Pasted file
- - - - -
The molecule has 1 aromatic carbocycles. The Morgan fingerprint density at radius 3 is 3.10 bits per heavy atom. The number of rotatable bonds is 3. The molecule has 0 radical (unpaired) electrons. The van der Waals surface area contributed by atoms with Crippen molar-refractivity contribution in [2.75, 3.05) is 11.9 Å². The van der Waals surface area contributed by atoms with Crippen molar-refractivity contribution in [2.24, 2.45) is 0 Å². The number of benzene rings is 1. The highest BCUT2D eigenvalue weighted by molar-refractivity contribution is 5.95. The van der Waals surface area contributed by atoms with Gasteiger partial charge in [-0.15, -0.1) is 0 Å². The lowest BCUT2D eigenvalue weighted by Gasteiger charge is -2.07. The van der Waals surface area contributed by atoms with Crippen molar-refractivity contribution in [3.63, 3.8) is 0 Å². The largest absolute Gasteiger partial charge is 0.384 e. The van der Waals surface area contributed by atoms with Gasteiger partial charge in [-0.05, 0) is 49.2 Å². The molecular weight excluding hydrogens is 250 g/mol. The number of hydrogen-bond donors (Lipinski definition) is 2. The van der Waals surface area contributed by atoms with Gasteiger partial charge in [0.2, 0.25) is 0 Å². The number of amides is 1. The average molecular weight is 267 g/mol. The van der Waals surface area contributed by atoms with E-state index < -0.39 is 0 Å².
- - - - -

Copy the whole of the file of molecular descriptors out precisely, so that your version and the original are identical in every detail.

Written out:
The molecule has 1 aromatic carbocycles. The Morgan fingerprint density at radius 3 is 3.10 bits per heavy atom. The number of rotatable bonds is 3. The molecule has 0 radical (unpaired) electrons. The van der Waals surface area contributed by atoms with Crippen molar-refractivity contribution in [2.75, 3.05) is 11.9 Å². The van der Waals surface area contributed by atoms with Crippen molar-refractivity contribution in [2.24, 2.45) is 0 Å². The number of benzene rings is 1. The highest BCUT2D eigenvalue weighted by molar-refractivity contribution is 5.95. The van der Waals surface area contributed by atoms with Gasteiger partial charge in [-0.15, -0.1) is 0 Å². The lowest BCUT2D eigenvalue weighted by Gasteiger charge is -2.07. The van der Waals surface area contributed by atoms with Crippen molar-refractivity contribution in [3.63, 3.8) is 0 Å². The largest absolute Gasteiger partial charge is 0.384 e. The van der Waals surface area contributed by atoms with Gasteiger partial charge in [-0.05, 0) is 49.2 Å². The molecular weight excluding hydrogens is 250 g/mol. The number of hydrogen-bond donors (Lipinski definition) is 2. The van der Waals surface area contributed by atoms with Gasteiger partial charge in [0.2, 0.25) is 0 Å². The number of amides is 1. The average molecular weight is 267 g/mol. The van der Waals surface area contributed by atoms with E-state index < -0.39 is 0 Å².